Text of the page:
pixl may be the most complicated instrument aboard the 2020 rover, but not all of its technologies are new. While analyzing the Pilbara stromatolites, Allwood employed a similar tool known as a micro-XRF, which uses X-ray fluorescence to determine a material’s chemical makeup. (When exposed to X-rays, an atom of potassium behaves differently than, say, an atom of gold—making it easy to differentiate chemical elements.) At the time, micro-XRF instruments were popular mostly in archaeology and art restoration; the model Allwood used for her stromatolites had previously analyzed pigments on an ancient Nepalese manuscript.

Adapting the technology for use on Mars has presented unique challenges. The micro-XRF machine Allwood originally used was more than two feet wide and weighed more than 600 pounds. To fit pixl onto the Mars 2020 rover, she’s had to make it roughly the size of a Nintendo GameCube console.

The X‑ray technology has also proved difficult, she said. All XRF instruments need an X‑ray source, and pixl’s runs on 28,000 volts. “This is the stuff of nightmares on Mars,” Allwood told me. “To produce a voltage this high in Martian atmosphere, you’re looking at a spectacular breakdown.” In other words, she is sweating the question of how not to set the rover on fire. “We’re basically trying to prevent a Martian fireworks display.”

pixl will be mounted on the rover’s arm, which means that it will have to contend with the extreme temperature fluctuations on Mars (from highs of about 30 degrees Fahrenheit to lows of about 120 degrees below zero). Just heating pixl will require a significant portion of the rover’s available power. “The joke around here,” Allwood said, grinning, “is that pixl needs to be like Tahiti, always balmy.”

On Mars, pixl will work in tandem with several other instruments, including sherloc, which will also be mounted on the rover’s arm. While pixl focuses on detecting chemical elements, sherloc focuses on finding organic carbon (something left behind by all organic life). If pixl and sherloc jointly detect something worth examining, Allwood and other members of the JPL team down on Earth will have as few as five minutes to look at the incoming data and instruct the rover to either look more closely or move on.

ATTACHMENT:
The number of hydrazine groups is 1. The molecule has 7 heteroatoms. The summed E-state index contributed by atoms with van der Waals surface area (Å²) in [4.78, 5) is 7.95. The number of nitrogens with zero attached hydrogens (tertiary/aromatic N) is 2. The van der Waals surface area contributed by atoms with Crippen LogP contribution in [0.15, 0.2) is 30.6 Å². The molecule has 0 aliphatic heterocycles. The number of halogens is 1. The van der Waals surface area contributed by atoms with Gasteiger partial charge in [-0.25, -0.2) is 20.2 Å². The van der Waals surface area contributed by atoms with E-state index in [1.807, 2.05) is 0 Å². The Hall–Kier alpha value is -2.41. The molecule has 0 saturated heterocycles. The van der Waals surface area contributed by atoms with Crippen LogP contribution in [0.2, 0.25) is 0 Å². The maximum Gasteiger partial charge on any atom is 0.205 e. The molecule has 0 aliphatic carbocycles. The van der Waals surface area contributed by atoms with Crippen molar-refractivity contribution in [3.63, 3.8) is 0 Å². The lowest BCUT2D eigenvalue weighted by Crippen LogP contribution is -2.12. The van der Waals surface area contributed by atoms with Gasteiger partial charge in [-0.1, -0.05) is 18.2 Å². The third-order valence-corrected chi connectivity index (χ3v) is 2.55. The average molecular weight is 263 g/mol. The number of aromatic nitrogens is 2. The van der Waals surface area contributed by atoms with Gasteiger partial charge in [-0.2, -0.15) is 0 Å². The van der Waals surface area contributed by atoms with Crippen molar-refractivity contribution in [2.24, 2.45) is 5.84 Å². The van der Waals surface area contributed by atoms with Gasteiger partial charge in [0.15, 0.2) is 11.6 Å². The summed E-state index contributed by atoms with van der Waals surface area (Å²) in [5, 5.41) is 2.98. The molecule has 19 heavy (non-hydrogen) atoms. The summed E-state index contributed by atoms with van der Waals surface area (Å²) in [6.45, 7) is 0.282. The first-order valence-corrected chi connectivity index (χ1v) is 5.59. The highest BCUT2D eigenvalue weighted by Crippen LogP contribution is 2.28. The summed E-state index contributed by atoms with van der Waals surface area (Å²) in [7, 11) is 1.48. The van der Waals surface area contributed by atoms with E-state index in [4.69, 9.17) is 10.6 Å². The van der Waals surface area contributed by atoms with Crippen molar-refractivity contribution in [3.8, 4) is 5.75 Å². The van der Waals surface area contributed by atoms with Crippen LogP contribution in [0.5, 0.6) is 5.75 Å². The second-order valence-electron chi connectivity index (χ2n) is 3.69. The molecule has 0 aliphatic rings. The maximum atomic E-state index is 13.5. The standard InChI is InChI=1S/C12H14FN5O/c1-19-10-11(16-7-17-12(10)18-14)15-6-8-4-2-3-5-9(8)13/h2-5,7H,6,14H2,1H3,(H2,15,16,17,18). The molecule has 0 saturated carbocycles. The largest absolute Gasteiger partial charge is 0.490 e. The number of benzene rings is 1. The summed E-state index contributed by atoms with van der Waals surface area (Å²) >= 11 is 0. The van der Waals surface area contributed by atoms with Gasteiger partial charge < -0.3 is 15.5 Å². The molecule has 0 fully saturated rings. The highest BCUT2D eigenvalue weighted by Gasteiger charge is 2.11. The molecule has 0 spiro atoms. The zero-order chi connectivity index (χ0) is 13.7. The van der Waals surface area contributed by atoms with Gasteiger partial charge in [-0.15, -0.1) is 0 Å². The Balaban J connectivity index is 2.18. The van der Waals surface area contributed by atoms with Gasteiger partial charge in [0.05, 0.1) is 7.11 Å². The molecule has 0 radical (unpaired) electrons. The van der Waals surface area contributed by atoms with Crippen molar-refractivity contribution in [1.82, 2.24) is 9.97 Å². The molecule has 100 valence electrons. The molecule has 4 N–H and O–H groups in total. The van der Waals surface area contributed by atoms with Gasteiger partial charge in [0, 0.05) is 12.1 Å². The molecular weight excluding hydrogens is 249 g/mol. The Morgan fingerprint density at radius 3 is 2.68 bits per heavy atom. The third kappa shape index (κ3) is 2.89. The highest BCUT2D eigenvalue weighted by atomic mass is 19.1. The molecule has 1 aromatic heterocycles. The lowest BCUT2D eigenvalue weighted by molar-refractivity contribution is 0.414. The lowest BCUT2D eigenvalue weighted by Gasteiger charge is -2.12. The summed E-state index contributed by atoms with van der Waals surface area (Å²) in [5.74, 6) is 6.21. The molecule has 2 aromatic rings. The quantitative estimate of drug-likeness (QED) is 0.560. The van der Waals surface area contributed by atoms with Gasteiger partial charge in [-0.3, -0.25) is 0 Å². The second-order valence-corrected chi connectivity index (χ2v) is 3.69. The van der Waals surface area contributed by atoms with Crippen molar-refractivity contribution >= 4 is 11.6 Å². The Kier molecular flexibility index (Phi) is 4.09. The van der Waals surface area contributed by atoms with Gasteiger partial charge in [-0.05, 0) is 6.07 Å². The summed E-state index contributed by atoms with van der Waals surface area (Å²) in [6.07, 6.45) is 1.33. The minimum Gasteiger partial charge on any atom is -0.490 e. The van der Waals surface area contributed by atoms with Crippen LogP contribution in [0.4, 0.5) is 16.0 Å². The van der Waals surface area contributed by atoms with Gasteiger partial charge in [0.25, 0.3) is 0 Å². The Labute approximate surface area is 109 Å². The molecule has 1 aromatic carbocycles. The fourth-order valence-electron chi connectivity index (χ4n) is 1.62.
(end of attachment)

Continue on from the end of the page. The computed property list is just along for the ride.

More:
Still, the instruments will be able to do only so much remotely. While pixl should be able to make very good guesses, it won’t be able to establish unequivocally whether a rock contains signs of past life. Instead, if a particular specimen seems promising, the rover’s robotic arm will drill a sample a few inches deep, seal it in a tube, and carefully stash that tube away for later. The rest will have to be done by powerful laboratory instruments back on Earth.

Before leaving JPL, I asked Allwood whether I could see the place where engineers will assemble the Mars 2020 rover. Her eyes lit up. “Oh, you want to see it? Let’s go.” We wandered over to the Spacecraft Assembly Facility, a large hangar on the edge of the campus. We couldn’t enter the assembly area; the entire floor is a designated clean room, meaning that anyone coming in has to undergo a robust decontamination process that involves donning what’s known as a “bunny suit.” Bunny suits play a crucial role in protecting the rover from human contamination. If one of the rover’s main goals is to search for life on another planet, it must be careful to avoid leaving this one with biological material inadvertently stowed on board.

Allwood led me into a viewing bay overlooking the assembly area, where mechanisms designed to bring the rover safely to its destination were being built.

A few minutes later, a school group entered the bay. “You can’t see the full rover right now,” a JPL employee told the kids, some of whom had pressed their face to the glass in awe. “We’ll start putting it together in about six months.”

Next to me, Allwood smiled. “I can’t wait,” she whispered. Her tone was measured, but when I looked over at her, she was bouncing slightly.